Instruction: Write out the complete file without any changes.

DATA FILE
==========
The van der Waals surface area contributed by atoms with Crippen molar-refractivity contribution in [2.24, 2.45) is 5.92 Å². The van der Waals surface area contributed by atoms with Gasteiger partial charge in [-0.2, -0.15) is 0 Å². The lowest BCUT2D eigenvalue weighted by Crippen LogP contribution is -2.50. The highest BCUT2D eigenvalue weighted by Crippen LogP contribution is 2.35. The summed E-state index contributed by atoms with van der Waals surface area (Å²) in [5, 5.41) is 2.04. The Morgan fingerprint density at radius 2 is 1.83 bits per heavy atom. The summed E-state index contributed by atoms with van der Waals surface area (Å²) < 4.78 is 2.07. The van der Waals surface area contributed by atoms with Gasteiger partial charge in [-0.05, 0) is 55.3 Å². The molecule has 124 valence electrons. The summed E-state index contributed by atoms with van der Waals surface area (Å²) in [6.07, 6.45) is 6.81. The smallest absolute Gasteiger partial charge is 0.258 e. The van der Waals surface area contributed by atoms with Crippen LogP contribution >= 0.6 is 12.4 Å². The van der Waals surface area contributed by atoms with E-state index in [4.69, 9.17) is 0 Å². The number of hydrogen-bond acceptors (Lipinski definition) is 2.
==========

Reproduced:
The van der Waals surface area contributed by atoms with Crippen molar-refractivity contribution in [2.24, 2.45) is 5.92 Å². The van der Waals surface area contributed by atoms with Gasteiger partial charge in [-0.2, -0.15) is 0 Å². The lowest BCUT2D eigenvalue weighted by Crippen LogP contribution is -2.50. The highest BCUT2D eigenvalue weighted by Crippen LogP contribution is 2.35. The summed E-state index contributed by atoms with van der Waals surface area (Å²) in [5, 5.41) is 2.04. The Morgan fingerprint density at radius 2 is 1.83 bits per heavy atom. The summed E-state index contributed by atoms with van der Waals surface area (Å²) < 4.78 is 2.07. The van der Waals surface area contributed by atoms with Gasteiger partial charge in [-0.05, 0) is 55.3 Å². The molecule has 124 valence electrons. The summed E-state index contributed by atoms with van der Waals surface area (Å²) in [6.07, 6.45) is 6.81. The smallest absolute Gasteiger partial charge is 0.258 e. The van der Waals surface area contributed by atoms with Crippen LogP contribution >= 0.6 is 12.4 Å². The van der Waals surface area contributed by atoms with E-state index in [4.69, 9.17) is 0 Å². The number of hydrogen-bond acceptors (Lipinski definition) is 2.